World Bank Group
The World Bank supports countries in managing floods and droughts more effectively and work across regions to bring robust solutions.
In India, we are supporting the state of West Bengal in making more efficient use of surface water, as well as promoting long-term sustainable use of groundwater. The project will benefit some 2.7 million farmers from five districts, covering more than 393,000 hectares of land with better irrigation services and protection against annual flooding.
In Somalia, we are providing immediate support to the areas hardest hit by compounding crises, where repeated cycles of flooding and drought occur over many years and swarms of desert locusts threaten food security, against a background of the COVID-19 pandemic and two decades of armed conflict. We are supporting the recovery of livelihoods and infrastructure in flood- and drought-affected areas and helping strengthen the government’s systems and capacity for disaster preparedness.
In Afghanistan, the recently approved Drought Early Warning, Early Finance and Early Action Project will complement regular humanitarian relief efforts and provide unconditional cash support and cash-for-work benefits to about 2.2 million Afghans in the 78 districts most affected by food insecurity and drought. The project will provide regular targeted financial assistance to households to build resilience and scale up support across the country before and during droughts.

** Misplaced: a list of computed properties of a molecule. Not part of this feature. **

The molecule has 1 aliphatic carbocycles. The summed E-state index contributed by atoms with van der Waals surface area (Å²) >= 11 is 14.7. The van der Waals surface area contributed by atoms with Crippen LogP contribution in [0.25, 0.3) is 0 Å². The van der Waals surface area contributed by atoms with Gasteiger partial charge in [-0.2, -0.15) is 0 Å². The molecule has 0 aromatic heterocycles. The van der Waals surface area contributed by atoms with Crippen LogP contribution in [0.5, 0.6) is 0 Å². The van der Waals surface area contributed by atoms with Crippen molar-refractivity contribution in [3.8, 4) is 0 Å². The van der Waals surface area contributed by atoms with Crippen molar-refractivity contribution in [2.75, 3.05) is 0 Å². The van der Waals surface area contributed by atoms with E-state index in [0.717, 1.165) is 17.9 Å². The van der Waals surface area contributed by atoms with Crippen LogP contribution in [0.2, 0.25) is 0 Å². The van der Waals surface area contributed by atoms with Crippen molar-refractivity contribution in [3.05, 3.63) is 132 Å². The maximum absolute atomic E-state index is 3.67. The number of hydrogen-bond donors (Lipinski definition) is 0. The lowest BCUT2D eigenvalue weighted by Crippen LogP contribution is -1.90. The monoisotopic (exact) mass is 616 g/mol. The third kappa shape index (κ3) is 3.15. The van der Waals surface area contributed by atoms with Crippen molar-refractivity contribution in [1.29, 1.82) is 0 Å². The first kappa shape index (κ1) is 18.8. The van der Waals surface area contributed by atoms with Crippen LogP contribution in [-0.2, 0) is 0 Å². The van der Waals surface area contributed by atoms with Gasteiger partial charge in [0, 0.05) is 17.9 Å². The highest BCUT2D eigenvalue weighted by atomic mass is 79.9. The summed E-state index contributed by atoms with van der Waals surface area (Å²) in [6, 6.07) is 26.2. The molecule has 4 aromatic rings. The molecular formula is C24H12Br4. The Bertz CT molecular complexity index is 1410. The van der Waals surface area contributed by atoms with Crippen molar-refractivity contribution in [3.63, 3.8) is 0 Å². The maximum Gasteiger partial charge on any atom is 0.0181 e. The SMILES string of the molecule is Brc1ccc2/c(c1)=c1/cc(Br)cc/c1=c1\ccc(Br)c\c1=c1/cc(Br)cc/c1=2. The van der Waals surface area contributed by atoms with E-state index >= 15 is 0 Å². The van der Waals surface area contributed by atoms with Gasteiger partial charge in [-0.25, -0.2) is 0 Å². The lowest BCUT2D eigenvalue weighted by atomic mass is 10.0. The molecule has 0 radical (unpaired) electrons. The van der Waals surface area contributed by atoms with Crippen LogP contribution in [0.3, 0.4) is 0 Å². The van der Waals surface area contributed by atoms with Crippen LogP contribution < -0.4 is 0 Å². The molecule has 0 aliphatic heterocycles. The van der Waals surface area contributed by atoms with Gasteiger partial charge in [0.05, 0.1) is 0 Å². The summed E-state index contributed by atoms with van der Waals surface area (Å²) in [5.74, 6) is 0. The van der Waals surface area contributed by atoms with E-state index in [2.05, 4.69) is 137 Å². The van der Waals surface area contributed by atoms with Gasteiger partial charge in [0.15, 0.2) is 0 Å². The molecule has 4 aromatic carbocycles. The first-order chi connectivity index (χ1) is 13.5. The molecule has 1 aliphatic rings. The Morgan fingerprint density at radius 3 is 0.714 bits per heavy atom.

“We hope that governments, organizations, and practitioners working on climate resilience and disaster risk management will find the EPIC Response framework useful in addressing climate-related challenges, focusing on managing these risks in tandem across the hydrological spectrum while reaping the benefits of an innovative governance approach along the way,” says Juergen Voegele, Vice President for Sustainable Development, World Bank.
“We need coordination, communication, and cooperation in line with the EPIC Response framework. With proactive, national droughts policies and a joined-up approach to manage national resources, we can mitigate the effects of droughts. With integrated land use planning and water management, we can design interventions that address both hazards,” says Ibrahim Thiaw, Executive Secretary of the United Nations Convention to Combat Desertification (UNCCD). “If we restore and sustainably manage land and water resources, and work together to implement this new framework, we protect those most vulnerable to the impacts of climate change.”
“The sustainable way out is to change our institutions, to change our behaviors, and to reverse the degradation of nature, to embrace a green recovery. In the meantime, adaptation will be key. The EPIC Response Framework is a means to that end. Let's make sure that it informs action worldwide. Applying it in country is the obvious thing to do. But let's also put it forward in the resilience debate at the climate COP later this year,” says Kitty van der Heijden, Director General for International Cooperation Ministry of Foreign Affairs, The Netherlands.